> garden path). Superficial metaphors - ones we know are metaphors - are
                > convincing to the extent they activate our deep metaphors.
                >
                > Lakoff's paper is subtitled "Why Conservatives Have Left Liberals in the
                > Dust". He argues that conservatives and [American-style] liberals have
                > different systems of deep metaphor. Moreover, conservatives have
                > "a unified language and imagery [that conveys] their worldview",
                > whereas liberals do not. As a result, liberals "are helpless
                > to deal effectively with conservatism". He, as a liberal,
                > thinks liberals need to understand their system and use it
                > explicitly.

                Fascinating. I would be interested to find out if there are any
                general conclusions that correlate organizational success with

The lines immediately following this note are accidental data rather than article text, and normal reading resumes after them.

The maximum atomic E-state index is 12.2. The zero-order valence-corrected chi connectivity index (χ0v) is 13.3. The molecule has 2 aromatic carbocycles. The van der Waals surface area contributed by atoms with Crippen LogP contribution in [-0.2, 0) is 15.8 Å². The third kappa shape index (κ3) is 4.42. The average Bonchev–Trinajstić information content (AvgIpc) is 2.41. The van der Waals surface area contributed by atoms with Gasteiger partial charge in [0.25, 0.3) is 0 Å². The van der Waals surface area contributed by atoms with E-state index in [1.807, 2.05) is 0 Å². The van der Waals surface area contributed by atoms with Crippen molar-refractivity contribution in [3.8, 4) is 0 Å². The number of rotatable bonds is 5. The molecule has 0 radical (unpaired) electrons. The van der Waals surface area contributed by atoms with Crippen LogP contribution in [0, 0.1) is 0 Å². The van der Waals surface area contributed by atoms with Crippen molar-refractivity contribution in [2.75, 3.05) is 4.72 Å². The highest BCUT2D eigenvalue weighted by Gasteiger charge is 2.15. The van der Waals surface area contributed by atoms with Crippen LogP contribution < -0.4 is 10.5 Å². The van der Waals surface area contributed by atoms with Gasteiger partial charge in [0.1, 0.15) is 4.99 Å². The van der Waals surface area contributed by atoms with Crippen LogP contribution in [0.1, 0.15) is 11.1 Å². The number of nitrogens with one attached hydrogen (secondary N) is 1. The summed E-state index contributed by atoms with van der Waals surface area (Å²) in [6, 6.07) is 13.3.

the completeness and density of metaphors in a group's language.

                Intuitively, one would expect a high correlation.
              • Mike Beedle
                ... [snip] ... Brian: But what if life is defined with a broader definition like the one given by Kauffman s work? ... Lakaoff s ideas and writings: * Where
                Message 7 of 8 , Feb 11, 2002
                • 0 Attachment
                  Brian Marick wrote:
                  > At 05:50 AM 12/1/01, Mike Beedle wrote:
                  > >1. Living Metaphor of Organizations
                  > >
                  > >We can use the same analogies for tissues, organs,
                  > >organ systems and living organisms to map directly
                  > >into teams mapping to tissues (case, process, etc.),
                  > >collections of teams in the within the same business process
                  > >(mapping to organs), and larger aggregations that
                  > >correspond to organ systems i.e. like a larger
                  > >business process such as order fulfillment that may
                  > >depend on lower level functions like shipping.
                  >
                  > Let me go meta for this note. You've been warned.
                  >
                  > Lakoff and Johnson [1] hold that all reasoning is
                  > metaphorical. I think their theory is broadly convincing.
                  > For example, I came away from their book and allied stuff